James Taylor letters to editor on California Prop 23
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Submitted to the Los Angeles Times 10/21/2010
Opponents of Proposition 23 are increasingly claiming corporate Big Money is being funneled to Prop 23 supporters. Nothing could be further from the truth, given the avalanche of anti-Prop 23 money pouring in from environmental activist groups, liberal political action funds, and the renewable power industry.
The non-partisan group MAPLight.org, which is tracking campaign funding on both sides of the issue, reports that Prop 23 opponents have spent $30 million to defeat the initiative, while supporters have spent only $9 million. The National Wildlife Federation and the Sierra Club alone have spent nearly half as much as all Prop 23 supporters combined.
It is the environmental activist lobby, and not Prop 23 supporters, that are spending the Big Money to tilt the balance in the Prop 23 debate.
James M. Taylor
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Submitted to the San Francisco Chronicle 10/22/2010
California’s greenhouse gas restrictions are not only crippling the state’s already suffering economy, but they are also taking a tremendously negative toll on the environment. The American Bird Conservancy reports that windmills, while producing less than 2 percent our nation’s electricity, kill between 75,000 and 275,000 birds in the U.S. each year. Thousands more bats suffer the same fate. Forcing California consumers to purchase more wind power will cause those numbers to rise dramatically. By comparison, the U.S. Fish and Wildlife Service reports that a combined total of less than 5,000 birds, turtles, and marine mammals were killed during the once-in-a-generation Gulf Oil Spill.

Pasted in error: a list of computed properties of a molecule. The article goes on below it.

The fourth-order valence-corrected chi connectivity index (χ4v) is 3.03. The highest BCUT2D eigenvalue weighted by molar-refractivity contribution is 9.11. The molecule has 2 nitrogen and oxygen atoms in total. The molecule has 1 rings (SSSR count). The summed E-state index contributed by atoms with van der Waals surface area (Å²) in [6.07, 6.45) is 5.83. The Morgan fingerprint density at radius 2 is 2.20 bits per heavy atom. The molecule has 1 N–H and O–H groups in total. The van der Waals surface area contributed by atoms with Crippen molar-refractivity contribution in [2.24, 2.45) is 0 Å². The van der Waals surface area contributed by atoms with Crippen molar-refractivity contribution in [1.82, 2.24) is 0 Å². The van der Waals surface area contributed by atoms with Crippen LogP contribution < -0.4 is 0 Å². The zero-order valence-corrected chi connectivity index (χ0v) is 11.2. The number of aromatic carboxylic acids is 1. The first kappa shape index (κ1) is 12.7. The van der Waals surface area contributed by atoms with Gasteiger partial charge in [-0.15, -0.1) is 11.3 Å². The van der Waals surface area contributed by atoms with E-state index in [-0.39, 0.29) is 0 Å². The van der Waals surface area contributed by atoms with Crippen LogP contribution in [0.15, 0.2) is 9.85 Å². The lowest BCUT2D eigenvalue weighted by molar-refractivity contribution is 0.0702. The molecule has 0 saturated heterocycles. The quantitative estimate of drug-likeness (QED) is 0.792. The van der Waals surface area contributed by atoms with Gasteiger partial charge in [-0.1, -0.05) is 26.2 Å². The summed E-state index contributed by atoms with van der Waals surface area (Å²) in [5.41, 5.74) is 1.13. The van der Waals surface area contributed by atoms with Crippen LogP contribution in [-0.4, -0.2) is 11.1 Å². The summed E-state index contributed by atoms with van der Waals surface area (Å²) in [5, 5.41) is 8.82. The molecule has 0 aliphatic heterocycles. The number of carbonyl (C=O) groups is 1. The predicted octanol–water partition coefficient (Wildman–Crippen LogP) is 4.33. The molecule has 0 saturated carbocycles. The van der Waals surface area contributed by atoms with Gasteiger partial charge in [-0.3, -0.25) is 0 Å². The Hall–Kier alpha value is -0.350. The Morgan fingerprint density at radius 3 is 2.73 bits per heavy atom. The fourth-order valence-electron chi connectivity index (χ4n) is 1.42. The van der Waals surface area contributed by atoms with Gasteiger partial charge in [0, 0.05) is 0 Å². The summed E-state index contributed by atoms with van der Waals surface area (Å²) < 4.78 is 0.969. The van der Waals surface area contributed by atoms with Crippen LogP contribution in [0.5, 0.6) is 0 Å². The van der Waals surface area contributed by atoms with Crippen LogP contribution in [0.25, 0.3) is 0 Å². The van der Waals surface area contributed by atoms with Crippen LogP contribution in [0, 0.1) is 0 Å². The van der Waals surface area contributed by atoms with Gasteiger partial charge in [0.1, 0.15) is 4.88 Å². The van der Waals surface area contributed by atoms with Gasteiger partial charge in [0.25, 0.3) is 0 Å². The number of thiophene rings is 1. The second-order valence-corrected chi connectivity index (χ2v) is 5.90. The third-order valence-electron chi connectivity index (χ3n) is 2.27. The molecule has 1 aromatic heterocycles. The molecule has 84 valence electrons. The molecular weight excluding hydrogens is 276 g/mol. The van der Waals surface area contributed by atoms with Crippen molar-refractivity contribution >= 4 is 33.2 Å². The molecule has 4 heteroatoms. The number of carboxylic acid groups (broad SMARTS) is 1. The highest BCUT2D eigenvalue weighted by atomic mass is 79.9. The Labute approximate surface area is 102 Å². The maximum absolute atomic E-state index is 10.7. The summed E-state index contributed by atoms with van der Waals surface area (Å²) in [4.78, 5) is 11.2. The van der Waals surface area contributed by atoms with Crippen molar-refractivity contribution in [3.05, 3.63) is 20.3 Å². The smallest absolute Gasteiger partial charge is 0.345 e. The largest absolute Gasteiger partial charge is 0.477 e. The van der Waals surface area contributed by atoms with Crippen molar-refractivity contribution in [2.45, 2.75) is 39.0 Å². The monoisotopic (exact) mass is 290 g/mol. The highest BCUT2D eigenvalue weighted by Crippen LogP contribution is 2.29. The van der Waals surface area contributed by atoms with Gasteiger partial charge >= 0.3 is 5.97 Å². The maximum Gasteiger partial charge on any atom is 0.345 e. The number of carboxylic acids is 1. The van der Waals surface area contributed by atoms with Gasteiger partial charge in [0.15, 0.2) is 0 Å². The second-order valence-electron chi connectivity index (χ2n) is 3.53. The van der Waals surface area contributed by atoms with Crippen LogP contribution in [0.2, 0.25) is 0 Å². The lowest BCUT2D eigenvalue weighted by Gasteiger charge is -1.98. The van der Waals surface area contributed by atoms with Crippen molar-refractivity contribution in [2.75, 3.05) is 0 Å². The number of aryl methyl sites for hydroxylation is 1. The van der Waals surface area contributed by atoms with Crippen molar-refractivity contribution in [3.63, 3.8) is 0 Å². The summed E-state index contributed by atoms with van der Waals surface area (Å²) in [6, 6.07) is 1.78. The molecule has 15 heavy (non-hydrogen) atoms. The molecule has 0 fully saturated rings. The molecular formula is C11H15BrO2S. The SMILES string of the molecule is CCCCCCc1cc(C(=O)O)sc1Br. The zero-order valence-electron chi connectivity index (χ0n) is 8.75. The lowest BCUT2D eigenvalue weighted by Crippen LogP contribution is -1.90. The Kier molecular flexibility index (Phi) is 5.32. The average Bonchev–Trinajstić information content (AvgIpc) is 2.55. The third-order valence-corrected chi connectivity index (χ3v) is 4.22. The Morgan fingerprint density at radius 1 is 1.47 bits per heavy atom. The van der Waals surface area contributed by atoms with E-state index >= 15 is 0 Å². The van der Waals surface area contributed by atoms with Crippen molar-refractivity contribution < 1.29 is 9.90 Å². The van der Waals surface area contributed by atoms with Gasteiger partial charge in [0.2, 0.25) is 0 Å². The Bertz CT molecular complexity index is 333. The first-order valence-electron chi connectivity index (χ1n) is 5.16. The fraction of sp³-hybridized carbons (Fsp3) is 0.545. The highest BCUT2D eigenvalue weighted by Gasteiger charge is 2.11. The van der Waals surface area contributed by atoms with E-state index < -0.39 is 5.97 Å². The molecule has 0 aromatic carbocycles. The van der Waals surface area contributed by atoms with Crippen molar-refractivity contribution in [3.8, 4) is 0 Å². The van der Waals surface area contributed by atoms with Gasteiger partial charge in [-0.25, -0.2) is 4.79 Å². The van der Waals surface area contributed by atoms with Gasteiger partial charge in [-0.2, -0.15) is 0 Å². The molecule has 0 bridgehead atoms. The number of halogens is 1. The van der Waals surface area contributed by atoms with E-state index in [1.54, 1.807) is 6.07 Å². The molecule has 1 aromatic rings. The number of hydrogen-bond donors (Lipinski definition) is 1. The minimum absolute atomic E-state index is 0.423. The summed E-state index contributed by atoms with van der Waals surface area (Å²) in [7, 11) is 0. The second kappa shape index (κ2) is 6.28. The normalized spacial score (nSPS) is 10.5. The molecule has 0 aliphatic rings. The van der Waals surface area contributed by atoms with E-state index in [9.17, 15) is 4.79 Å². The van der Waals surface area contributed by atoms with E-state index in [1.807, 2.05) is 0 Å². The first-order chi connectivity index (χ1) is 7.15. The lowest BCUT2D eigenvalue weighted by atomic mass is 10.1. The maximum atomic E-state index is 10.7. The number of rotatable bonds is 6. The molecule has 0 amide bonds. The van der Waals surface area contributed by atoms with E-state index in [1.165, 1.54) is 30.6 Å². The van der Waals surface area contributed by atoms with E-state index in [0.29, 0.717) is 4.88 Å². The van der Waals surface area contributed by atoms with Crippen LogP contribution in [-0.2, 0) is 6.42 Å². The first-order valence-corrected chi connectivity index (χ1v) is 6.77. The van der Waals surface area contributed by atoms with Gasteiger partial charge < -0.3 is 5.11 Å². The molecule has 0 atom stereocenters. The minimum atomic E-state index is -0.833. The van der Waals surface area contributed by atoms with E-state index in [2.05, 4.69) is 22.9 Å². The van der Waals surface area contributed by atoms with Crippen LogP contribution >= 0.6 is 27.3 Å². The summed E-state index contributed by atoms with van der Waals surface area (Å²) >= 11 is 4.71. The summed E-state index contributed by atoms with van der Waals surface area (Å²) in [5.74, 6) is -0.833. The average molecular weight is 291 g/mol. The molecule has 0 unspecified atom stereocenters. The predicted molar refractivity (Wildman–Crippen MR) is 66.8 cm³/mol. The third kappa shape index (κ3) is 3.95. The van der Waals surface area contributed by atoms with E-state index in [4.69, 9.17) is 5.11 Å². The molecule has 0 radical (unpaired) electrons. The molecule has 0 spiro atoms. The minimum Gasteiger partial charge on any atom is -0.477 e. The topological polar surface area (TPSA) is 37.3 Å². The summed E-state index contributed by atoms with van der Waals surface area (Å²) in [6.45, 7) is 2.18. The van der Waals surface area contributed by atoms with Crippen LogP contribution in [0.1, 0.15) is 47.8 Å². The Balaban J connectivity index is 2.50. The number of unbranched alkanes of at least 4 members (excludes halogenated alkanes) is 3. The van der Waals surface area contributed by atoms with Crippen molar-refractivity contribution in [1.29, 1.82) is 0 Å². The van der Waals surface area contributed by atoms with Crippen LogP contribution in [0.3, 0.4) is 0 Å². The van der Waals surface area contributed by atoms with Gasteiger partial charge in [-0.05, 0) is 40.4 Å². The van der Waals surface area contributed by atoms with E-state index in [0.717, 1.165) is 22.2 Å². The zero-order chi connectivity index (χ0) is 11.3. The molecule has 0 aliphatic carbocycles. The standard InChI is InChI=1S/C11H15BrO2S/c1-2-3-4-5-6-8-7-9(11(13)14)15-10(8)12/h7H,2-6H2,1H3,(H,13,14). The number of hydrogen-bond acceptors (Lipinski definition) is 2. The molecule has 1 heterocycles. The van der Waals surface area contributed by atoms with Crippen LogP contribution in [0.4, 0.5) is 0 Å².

Even if voters choose to ignore the economic costs of California’s current energy restrictions, the environmental toll is devastating. Proposition 23 offers voters an opportunity to improve the economy as well as the environment.
James M. Taylor
California’s Economy Needs Prop 23
Submitted to the Sacramento Bee 10/22/2010
It is no coincidence that Californians, who are burdened by ever-tightening energy restrictions imposed under the banner of reducing greenhouse gas emissions, are suffering from energy prices and unemployment rates that are among the highest in the nation. Replacing cost-effective conventional energy sources with prohibitively expensive alternative sources like wind and solar power has been a substantial factor in California’s current economic woes.
California’s greenhouse gas restrictions are having no impact on global climate, yet they are having a tremendously negative impact on California’s economy. Proposition 23, which would suspend costly energy restrictions until economic conditions improve, would restore much of the economic hope that has been sacrificed under current energy restrictions.
James M. Taylor